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In re A.J.S.
Kansas Supreme Court
204 P.3d 543 (2009)
The father (defendant) of AJS was a member of the Cherokee Nation Indian tribe (the tribe). The mother (plaintiff), a non-Indian, consented to the adoption of AJS by her family members and sought to terminate the father’s parental rights in a Kansas state court. The father sought to transfer the matter to tribal court. Furthermore, the tribe sought to intervene, arguing that the tribe had an interest in the proceedings pursuant to the Indian Child Welfare Act (ICWA), which favors custodial decisions that keep Indian children within tribal environments. The ICWA does not include any explicit exceptions under which children with Indian ancestry are not considered Indian children for purposes of the ICWA. However, the mother objected to the transfer and intervention and sought a declaration that the ICWA was inapplicable pursuant to the existing Indian family doctrine, a common-law principle established in In re Adoption of Baby Boy L., 643 P.2d 168 (Kan. 1982), that asserts that children with Indian ancestry who were never sufficiently affiliated with an Indian parent or tribe are not considered Indian children for purposes of the ICWA. The mother also testified that—like the mother in Baby Boy L.—she would never consent to AJS’s placement with the father. Although the parties ultimately stipulated that AJS was an Indian child under the ICWA, the district court rejected the transfer and refused to let the tribe intervene, finding that the ICWA was inapplicable based on the holding in Baby Boy L. and the existing Indian family doctrine because AJS had never been part of an Indian family and never would be without the mother’s consent. The father and tribe filed an interlocutory appeal in the Kansas Supreme Court.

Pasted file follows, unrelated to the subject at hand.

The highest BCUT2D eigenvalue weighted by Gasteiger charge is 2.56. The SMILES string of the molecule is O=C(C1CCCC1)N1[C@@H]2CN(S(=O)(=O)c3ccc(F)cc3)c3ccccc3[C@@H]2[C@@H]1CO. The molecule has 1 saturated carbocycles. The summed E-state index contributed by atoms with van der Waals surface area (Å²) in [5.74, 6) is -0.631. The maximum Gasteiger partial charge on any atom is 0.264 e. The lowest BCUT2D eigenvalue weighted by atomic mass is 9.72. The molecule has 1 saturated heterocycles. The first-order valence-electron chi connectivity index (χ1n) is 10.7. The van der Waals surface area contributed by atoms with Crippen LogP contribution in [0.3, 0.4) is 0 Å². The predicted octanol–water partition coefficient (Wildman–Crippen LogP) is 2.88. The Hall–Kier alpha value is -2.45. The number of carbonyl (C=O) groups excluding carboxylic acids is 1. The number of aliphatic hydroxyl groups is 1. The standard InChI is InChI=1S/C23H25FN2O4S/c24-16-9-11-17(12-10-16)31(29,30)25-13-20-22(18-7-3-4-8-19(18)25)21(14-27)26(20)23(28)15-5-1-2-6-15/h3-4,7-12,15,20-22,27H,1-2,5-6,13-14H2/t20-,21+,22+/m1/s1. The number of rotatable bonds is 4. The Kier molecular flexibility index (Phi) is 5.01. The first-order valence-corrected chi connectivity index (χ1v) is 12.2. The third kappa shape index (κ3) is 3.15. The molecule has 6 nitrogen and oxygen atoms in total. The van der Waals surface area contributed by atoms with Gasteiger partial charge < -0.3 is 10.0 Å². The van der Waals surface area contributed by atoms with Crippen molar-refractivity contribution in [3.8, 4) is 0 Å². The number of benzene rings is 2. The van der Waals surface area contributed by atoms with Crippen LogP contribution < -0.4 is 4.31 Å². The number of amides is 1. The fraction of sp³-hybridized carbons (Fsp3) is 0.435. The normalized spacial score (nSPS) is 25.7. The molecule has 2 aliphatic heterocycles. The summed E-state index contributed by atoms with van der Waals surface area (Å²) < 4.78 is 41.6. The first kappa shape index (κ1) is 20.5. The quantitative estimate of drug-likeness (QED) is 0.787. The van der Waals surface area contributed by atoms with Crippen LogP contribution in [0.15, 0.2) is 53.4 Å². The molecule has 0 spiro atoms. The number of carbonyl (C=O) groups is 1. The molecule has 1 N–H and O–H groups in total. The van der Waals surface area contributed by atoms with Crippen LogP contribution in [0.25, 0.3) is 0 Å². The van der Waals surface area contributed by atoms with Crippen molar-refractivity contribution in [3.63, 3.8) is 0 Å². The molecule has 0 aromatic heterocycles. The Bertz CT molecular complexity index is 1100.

Rule of Law
Holding and Reasoning (Beier, J.)
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